Heather returned to raise her daughter, Radiance, in her Peace Corps village 
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Heather Cumming returned to live in her Peace Corps village in 2010 with her 7 month old daughter. She created Simwatachela Sustainable Arts and Agricultural Program (SSAAP) because rural areas are too often overlooked.  

In her daily life she uses the skills and values learned in Peace Corps and has passed them on to Radiance, now 11. She shares her experience here. 
SSAAP office hours are Tuesday and Thursday, 10:00 -13:00 and 15:00-18:00. In Zambia we use Military Time, Metric System, British English.

This photo was taken during a quiet time in the office after loans were issued. The lady in the red shirt is holding some of the 423 applications for new loans.

Since joining TCP Global in March of 2021, SSAAP issued 58 short term loans for revenue-generated activities in addition to SSAAP's general loan program. 
Africa is a Holy land, and never let anyone tell you differently. Don’t take the poverty and tragedy as its full picture. While there is obscene poverty, there is also a Divine essence that I believe is the strength of unburdened Nature.

Most frustrating place to survive juxtaposed with the healthiest place we may find one day when the rest of the world becomes too contaminated.

Africa teaches simplicity ~ and simplicity is the hardest Path of all, because you must shed all that you are not, and get to the authentic self, the essence of our true beings.  
I get tired speaking ciTonga all day, which I learned in Peace Corps. My African father, Gibson, reminds me all the time I should be more proficient. My grammar is horrible but people understand what I say which is all I care about, but he is disappointed in me for not being fluent like an African and I know this. 
The kids play make-believe, putting blankets in the mango trees for a house and building a fire and cooking play-food, i.e. discarded food scraps from their mothers. 
These children bring me water as they know I will empty the water bucket in our house and re-fill it with a toothbrush, soap, piece of candy, or empty bottle/jar they can take home. Radi says our house is ‘trick-or-treat’ for them. 
There are cats, goats, cows, chickens, guinea fowls around the house all the time. Radiance learned how to vaccinate goats, sheep and cats and has our 7 cats on a 3-month deworming regiment.
Our sitting room has bookshelves for Radi's books, homeschool textbooks, reference books (travel, medical, parenting, science, etc.) and one for astronomy, astrology, metaphysical books.
We prepare food in this indoor kitchen area before taking it outside to cook on the brazier. It looks cluttered in this photo, but it seems normal to me now.
Our pots are cut-up bottoms of old water bottles our visitors have brought here and then thrown out. 
We are pure-blooded resourceful Africans now. Other people’s garbage is our treasure. We don’t waste anything – a profound idea the Africans taught us, which is pure recycling and one of the many benefits of being poor: learning how to be equally-creative as you are poor to balance the poverty with the creativity = resourcefulness.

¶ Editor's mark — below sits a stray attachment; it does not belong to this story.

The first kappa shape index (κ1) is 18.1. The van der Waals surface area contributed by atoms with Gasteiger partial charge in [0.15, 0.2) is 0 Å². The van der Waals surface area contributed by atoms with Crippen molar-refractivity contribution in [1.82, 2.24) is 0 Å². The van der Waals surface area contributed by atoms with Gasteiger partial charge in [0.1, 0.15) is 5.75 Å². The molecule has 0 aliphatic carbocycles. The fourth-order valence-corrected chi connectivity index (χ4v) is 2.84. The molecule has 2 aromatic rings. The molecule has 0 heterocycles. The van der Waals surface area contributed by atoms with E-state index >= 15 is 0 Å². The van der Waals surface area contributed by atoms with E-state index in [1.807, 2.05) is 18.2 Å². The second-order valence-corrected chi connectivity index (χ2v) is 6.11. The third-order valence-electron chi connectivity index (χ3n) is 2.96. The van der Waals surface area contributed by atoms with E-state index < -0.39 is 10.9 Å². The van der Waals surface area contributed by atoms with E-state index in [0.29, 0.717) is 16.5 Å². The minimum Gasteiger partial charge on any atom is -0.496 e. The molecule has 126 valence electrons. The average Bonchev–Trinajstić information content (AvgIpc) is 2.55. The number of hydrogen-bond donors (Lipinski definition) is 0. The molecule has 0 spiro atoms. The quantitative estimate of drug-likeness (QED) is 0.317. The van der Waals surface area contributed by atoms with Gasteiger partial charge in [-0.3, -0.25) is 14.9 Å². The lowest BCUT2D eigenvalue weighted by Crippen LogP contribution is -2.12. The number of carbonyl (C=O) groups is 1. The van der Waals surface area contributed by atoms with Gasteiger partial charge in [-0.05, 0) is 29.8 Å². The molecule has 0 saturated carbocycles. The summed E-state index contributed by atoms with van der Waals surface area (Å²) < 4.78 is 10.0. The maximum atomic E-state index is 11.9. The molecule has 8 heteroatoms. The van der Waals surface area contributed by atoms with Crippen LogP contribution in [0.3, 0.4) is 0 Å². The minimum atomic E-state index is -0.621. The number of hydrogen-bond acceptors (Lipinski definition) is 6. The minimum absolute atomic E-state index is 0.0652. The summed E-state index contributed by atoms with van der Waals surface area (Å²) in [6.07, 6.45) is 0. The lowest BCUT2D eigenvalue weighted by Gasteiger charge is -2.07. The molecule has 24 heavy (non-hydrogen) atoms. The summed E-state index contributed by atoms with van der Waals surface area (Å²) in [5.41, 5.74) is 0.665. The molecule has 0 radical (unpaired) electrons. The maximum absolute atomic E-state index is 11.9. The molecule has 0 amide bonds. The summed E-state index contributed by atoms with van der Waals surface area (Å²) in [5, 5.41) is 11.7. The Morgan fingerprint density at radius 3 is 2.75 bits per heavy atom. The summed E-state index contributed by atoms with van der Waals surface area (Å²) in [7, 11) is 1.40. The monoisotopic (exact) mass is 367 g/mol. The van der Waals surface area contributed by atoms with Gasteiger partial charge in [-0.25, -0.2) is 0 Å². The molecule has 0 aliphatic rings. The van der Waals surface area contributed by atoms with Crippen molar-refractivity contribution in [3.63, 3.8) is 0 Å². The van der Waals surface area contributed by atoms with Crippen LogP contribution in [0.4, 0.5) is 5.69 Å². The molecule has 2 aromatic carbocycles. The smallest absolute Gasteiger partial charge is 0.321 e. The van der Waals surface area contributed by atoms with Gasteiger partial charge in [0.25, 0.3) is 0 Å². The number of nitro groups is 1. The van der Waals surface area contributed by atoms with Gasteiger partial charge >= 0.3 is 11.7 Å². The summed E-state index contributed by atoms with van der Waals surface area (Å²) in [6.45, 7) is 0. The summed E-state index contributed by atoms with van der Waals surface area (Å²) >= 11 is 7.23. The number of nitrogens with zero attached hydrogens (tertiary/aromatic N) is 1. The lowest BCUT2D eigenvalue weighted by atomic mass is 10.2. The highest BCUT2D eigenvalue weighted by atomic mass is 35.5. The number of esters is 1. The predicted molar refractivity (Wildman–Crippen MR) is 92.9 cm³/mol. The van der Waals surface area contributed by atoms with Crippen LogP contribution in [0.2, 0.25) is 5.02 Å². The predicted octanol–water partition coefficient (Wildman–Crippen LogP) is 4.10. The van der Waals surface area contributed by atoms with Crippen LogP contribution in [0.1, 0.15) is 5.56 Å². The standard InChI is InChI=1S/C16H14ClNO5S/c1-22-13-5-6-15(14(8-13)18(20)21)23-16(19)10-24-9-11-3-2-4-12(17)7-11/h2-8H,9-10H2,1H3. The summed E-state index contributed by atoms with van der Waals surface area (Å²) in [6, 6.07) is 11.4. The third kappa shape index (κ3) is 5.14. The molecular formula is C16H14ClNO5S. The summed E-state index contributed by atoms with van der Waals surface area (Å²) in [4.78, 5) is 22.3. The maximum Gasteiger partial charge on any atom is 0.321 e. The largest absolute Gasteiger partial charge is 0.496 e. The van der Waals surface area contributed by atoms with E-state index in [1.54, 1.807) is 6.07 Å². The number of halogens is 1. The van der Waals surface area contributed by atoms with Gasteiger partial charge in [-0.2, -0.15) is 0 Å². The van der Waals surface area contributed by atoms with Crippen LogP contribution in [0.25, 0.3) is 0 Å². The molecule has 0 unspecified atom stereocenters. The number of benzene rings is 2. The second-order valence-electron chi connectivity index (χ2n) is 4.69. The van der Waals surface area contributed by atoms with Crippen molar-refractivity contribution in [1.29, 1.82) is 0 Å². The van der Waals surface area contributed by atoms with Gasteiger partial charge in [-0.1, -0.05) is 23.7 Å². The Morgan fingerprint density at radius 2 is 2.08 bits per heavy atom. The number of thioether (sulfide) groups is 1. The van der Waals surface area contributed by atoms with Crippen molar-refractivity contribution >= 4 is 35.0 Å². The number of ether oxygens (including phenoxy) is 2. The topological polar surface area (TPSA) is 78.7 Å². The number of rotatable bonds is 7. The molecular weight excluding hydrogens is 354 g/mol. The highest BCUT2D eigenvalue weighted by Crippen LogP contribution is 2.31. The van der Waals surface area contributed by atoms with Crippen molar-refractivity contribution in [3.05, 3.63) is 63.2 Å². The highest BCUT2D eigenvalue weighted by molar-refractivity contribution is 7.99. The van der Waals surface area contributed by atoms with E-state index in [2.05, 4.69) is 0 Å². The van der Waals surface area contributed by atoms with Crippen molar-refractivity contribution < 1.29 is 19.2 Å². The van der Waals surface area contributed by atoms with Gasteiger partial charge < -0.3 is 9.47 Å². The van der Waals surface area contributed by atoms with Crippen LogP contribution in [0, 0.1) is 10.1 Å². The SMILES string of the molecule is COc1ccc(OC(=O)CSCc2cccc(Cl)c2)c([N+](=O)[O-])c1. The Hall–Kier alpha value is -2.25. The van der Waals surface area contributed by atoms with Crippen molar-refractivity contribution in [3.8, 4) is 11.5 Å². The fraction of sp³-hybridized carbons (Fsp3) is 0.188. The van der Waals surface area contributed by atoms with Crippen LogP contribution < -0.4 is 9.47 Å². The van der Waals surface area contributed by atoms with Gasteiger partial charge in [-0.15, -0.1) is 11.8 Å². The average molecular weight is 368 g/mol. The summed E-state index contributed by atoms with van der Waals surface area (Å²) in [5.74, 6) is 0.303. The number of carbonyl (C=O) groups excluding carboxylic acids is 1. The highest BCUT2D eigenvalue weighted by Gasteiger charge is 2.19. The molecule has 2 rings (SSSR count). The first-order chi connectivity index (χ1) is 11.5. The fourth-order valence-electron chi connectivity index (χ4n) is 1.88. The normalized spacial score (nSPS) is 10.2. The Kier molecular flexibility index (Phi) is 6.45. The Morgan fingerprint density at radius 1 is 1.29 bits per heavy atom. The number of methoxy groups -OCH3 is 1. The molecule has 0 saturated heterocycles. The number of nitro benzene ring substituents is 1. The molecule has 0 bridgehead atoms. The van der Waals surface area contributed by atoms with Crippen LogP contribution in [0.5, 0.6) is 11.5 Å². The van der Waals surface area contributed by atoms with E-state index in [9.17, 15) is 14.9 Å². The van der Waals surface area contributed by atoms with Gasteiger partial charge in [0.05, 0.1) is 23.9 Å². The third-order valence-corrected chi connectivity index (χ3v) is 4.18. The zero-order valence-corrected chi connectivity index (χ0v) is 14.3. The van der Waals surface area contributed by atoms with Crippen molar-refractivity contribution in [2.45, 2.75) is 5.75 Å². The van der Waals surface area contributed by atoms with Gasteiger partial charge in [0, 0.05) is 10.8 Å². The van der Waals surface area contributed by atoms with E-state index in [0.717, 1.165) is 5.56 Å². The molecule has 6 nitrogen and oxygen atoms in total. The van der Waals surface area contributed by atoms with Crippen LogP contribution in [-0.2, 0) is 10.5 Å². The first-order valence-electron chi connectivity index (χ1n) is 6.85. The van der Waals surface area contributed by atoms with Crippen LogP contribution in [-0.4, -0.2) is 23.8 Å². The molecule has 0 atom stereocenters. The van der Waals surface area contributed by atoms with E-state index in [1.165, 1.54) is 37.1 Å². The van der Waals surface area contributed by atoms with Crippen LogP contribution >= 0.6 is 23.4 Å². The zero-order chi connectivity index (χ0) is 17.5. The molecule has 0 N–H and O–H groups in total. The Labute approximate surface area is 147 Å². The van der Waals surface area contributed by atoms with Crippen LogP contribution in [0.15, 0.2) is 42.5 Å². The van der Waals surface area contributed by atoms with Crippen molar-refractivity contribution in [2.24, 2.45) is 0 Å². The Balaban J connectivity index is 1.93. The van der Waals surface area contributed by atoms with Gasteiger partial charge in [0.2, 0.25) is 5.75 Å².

Radi gets clothes much cleaner than I can, having learned to wash clothes with her friends in the village as ‘playtime.’ Village children do chores together and make it fun. 
Radiance cooking in the outdoor kitchen. 

Radi is an incredible cook – and the best part: she Loves doing it! 
Traditional Zambian meal: n’shima, soya pieces, and a leafy green called ‘rape’ in English. It grows quickly and easily in our garden; you can just fling seeds at the ground and in a week or so, it grows.   

Radiance’s ‘Mandala Meal’ – a colorwheel of relishes and pickles (‘achaar’ in Hindi) and in its center: a heap of beans and rice.
Radi fell asleep with her headlamp on. We call our bed ‘Cloud’ because it feels like drifting on a cloud – so heavenly we can hardly get up in the morning. When we emerge at 11 on days off, eyebrows are raised at our laziness.  
No matter how many times I tell them we stay up late and use the night to write letters, talk to people in the U.S or tend to homeschool workbooks, they don’t understand.  

It is a culture-clash I am unwilling to compromise on and that just has to be okay.

Some mornings we wake early to read and write. Once we open our front door, there are many interruptions and distractions. We Love the peace the silent nights provide us.

Our beautiful A-frame roof,  was built in 2014. The planks are made of eucalyptus trees and the roof is thatched with dried, tall grasses. 
Love the people in the village: they are the realest people I have ever known, and they Love us too and I can feel that: the energy of Love. I will do whatever I can for them, just as they have done for Radiance and I, until the day I die. 
"The developing world is full of entrepreneurs and visionaries who, with access to education, equity and credit would play a key role in developing the economic situation in their countries." Muhammad Yunus                     
TCP Global requests your support to:

1) Connect TCP Global to a grassroots partner like YOGI in Nepal. Join the TCP Global team in zoom sessions to support the loan program.  

2) Forward this notice so others can learn from Judith in Uganda the difference a small loan makes.

3) Volunteer like Kenney, to mentor a loan program in a country you know well.

4) Make a donation like RPCVs of Chicago, Kansas City, Long Island and Madison-Wisconsin, and Friends of Colombia and Nepal.  
Until Peace Corps is back in the field, TCP Global is a good substitute for Peace Corps Partnership Projects for supporting development in small and remote communities around the world.
For more info, contact
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